Republican Curt Clawson grabbed voters’ attention in January by airing a campaign ad during the Super Bowl challenging President Obama to a three-point shoot-out. So it’s natural that the former Purdue University basketball player, after winning the special election to replace former Rep. Trey Radel, frequently uses basketball metaphors when he describes being sworn in.
“It’s like playing in the conference championship while having to study for finals,” Clawson said, describing the whirlwind of winning the race, then learning his way around the Capitol, meeting members of Florida’s congressional delegation, and setting up offices in Washington and Florida.
Now that he’s in office, Clawson’s first step is to forge connections with other lawmakers.
“I need to understand our locker room and the players in the locker room,” Clawson said. “Those have to happen before pushing my economic message and jobs message.”
So far, he’s met with House Majority Leader-elect Kevin McCarthy and some Republican representatives from Florida, and he has hired 12 staffers for his two offices.
Even though the race took place in a strongly Republican district, it put Clawson in the national spotlight. He was, after all, replacing the scandal-tarred Radel, who left office after being caught buying cocaine from an undercover police officer. To prove they wouldn’t repeat Radel’s mistakes, Clawson and his opponents, Democrat April Freeman and Libertarian Ray Netherwood, took drug tests and released their results. The tests came back clean.
Clawson easily defeated Freeman and Netherwood with 67 percent of the vote. But the Republican primary was crowded, competitive, and expensive, pitting Clawson against state Senate Majority Leader Lizbeth Benacquisto and former state Rep. Paige Kreegel.
Clawson won the GOP nomination by playing up his status as a tea-party-backed “outsider” with business experience and a detailed economic growth plan. Now, he says, the tea party could win more elections and improve its reputation if it uses a similar two-pronged approach, marrying smaller government with a focus on economic competitiveness.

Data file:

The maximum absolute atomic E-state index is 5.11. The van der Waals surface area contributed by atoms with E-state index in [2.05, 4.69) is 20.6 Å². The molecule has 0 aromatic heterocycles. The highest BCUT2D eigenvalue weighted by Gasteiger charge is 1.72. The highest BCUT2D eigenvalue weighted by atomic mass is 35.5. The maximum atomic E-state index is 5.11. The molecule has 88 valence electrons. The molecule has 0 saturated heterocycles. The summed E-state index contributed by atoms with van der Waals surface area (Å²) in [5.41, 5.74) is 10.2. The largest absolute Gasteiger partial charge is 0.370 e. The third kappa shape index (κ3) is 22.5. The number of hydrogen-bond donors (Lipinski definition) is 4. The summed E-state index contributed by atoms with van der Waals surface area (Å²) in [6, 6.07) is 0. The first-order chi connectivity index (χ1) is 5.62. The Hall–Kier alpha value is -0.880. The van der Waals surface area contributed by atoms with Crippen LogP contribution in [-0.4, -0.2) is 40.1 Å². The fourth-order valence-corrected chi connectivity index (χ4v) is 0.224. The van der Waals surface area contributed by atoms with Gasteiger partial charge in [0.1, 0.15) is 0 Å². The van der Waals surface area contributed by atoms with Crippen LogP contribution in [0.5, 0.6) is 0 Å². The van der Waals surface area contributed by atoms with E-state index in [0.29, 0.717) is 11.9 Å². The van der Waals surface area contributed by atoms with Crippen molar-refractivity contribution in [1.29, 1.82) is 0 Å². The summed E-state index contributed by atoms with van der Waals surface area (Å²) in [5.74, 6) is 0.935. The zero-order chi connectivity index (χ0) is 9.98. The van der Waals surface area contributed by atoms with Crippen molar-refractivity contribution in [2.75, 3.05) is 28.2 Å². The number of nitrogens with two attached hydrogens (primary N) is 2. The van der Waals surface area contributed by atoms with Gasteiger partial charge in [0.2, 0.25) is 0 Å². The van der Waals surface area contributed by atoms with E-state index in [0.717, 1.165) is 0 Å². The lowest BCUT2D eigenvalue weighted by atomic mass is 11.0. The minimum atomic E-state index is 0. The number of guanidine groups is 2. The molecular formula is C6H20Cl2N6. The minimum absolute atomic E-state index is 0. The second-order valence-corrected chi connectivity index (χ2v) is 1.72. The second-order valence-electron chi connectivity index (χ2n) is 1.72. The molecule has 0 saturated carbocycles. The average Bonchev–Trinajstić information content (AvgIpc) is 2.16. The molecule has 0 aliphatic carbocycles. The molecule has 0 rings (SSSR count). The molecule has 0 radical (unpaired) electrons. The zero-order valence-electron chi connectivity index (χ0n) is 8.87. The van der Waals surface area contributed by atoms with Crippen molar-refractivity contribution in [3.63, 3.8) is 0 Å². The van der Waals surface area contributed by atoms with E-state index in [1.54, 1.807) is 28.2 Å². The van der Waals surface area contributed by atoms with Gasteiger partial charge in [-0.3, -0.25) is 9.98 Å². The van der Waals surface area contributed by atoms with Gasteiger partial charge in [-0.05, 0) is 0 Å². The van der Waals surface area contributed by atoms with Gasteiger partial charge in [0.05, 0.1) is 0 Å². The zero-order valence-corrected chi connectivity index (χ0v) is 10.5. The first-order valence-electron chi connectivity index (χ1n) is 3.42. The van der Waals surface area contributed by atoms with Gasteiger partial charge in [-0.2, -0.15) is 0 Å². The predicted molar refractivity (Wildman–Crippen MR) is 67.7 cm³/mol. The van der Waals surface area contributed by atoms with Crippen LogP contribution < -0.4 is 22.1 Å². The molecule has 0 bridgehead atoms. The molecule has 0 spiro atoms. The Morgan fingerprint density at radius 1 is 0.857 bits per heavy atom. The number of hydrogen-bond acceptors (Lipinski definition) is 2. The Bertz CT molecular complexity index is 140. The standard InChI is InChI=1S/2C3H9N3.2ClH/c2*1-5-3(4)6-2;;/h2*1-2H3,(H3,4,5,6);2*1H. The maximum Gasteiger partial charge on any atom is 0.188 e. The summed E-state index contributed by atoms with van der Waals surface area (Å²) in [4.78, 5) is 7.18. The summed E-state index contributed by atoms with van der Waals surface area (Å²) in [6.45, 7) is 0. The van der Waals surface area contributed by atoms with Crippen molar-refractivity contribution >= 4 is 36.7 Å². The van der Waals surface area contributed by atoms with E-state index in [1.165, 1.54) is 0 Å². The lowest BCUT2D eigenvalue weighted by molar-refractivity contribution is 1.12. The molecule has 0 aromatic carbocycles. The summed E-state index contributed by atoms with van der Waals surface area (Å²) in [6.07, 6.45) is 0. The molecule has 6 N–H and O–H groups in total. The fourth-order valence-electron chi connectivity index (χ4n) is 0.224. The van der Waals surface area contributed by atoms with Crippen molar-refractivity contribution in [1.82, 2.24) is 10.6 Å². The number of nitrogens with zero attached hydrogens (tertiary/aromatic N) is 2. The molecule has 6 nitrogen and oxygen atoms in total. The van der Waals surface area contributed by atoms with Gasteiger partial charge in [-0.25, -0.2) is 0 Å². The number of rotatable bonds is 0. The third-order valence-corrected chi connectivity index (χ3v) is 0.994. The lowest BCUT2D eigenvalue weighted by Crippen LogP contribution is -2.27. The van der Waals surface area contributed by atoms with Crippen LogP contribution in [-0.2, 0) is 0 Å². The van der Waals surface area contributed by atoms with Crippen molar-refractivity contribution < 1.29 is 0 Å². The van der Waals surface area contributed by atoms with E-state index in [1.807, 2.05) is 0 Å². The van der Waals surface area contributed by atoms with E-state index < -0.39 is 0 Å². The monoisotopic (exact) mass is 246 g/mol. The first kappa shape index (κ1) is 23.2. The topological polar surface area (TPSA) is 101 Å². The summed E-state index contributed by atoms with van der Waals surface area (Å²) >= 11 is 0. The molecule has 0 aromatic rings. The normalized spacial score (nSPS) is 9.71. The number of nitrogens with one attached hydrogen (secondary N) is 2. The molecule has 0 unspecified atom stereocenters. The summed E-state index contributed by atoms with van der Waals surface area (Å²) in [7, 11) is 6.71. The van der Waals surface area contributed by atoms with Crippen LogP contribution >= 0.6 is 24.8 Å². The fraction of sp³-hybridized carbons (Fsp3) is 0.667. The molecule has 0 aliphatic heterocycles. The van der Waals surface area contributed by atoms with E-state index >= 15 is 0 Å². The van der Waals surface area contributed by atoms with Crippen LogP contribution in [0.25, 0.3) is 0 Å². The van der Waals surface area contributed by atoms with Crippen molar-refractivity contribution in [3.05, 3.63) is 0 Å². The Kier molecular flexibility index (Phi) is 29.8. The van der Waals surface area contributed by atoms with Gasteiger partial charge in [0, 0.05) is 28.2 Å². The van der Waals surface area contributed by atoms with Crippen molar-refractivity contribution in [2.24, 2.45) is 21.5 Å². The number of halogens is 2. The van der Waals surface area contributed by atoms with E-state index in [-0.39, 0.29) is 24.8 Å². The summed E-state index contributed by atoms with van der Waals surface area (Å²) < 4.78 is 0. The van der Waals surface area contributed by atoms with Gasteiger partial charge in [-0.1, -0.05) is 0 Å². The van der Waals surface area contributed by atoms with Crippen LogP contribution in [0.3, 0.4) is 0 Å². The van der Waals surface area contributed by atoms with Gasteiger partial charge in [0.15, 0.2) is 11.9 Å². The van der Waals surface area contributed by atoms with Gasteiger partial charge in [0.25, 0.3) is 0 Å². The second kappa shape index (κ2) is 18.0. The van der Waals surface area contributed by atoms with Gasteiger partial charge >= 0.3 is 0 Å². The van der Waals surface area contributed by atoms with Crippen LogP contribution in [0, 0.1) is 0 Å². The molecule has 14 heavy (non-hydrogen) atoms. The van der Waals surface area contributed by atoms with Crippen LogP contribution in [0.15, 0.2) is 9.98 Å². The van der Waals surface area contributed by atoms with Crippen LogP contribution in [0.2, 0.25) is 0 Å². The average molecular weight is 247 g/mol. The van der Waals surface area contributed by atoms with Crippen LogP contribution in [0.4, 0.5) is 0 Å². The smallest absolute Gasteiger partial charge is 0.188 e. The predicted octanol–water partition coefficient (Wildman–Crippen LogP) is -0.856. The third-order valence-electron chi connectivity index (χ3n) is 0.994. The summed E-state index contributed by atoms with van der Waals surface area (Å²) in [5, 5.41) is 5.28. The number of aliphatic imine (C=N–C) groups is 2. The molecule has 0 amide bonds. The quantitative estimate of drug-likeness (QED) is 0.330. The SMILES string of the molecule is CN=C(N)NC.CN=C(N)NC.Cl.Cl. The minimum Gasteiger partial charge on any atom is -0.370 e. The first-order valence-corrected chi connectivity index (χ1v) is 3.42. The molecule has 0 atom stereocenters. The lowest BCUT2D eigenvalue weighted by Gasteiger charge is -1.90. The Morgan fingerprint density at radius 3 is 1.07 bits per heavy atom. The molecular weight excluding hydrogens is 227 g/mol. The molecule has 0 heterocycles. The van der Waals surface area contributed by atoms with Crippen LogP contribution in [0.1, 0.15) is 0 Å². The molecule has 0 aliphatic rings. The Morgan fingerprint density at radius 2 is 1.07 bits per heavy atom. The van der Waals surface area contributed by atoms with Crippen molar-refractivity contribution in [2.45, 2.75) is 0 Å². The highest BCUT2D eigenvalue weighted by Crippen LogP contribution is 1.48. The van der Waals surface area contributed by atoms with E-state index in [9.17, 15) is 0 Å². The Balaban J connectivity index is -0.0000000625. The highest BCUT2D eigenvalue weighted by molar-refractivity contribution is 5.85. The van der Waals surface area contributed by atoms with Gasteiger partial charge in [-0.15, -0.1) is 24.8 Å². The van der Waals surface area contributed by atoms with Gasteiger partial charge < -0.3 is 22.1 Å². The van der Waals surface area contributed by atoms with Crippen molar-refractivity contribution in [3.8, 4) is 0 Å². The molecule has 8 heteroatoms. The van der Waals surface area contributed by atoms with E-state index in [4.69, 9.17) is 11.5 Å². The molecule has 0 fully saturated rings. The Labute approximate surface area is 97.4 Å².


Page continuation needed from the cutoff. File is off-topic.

“The two walk hand in hand and oppose that idea about tea-party candidates being the unsophisticated people who are angry but just sit around not doing anything about it,” Clawson said.
Campaign manager John Yob, who also worked on Nebraska Republican Ben Sasse’s Senate campaign, wrote a memo after Clawson’s and Sasse’s primary wins detailing how the two candidates could provide a template for future wins. Both candidates, Yob wrote, managed to appeal to tea-party candidates and establishment Republicans. Clawson was a particularly strong tea-party candidate because, while he had no political experience, his business background “could appeal to the more-establishment-minded retired CEOs, executives, and more-traditional Republicans,” Yob wrote.
Nationally, the tea party could have more influence if it supports candidates who appeal to insiders and outsiders, rather than waging a war within the party, Yob wrote. That might explain why the central focus of Clawson’s campaign is not particularly populist. He ran against Washington, but his economic plan prioritizes economic growth over balancing the budget, and it includes cuts to corporate taxes and capital-gains taxes.
“The theory of my candidacy is that we have become internationally uncompetitive at a time when the globe has shrunk,” Clawson said.
While Clawson’s business experience seemed to help, it also didn’t hurt that he had millions of dollars to spend. He lent his campaign $3.65 million and went on the air early with his Super Bowl ad.
That investment was necessary to counter the super PACs supporting Benacquisto and Kreegel. Values Are Vital super PAC spent more than $1.6 million backing Kreegel, and the Liberty and Leadership Fund super PAC spent nearly $700,000 supporting Benacquisto, according to the Center for Responsive Politics. Clawson also received support from the state Tea Party Express and the Tea Party Patriots Citizens Fund.
Despite the widespread attention on the primary race, some of the tea-party leaders backing Clawson say his victory was overlooked. Winning a tough race early in primary season against a state Senate majority leader was a major accomplishment, said Tea Party Patriots Citizens Fund spokesman Kevin Broughton, but until economics professor Dave Brat unseated House Majority Leader Eric Cantor, the national narrative was that the tea party had little to brag about. High-profile challengers got more attention than tea-party winners in open-seat races, like Clawson or Alex Mooney, who won the nomination for Rep. Shelley Moore Capito’s House seat in West Virginia, Broughton said.
“I asked [reporters], do you not want to talk about Clawson or Alex Mooney? And it was like I just showed a dog a card trick. It was just a blank stare. We know there’s a narrative out there. That’s the playing field we have.”
While the tea party wants more credit for helping Clawson, he wants credit for helping the tea party, saying he hopes he can provide “a new model” for candidates.
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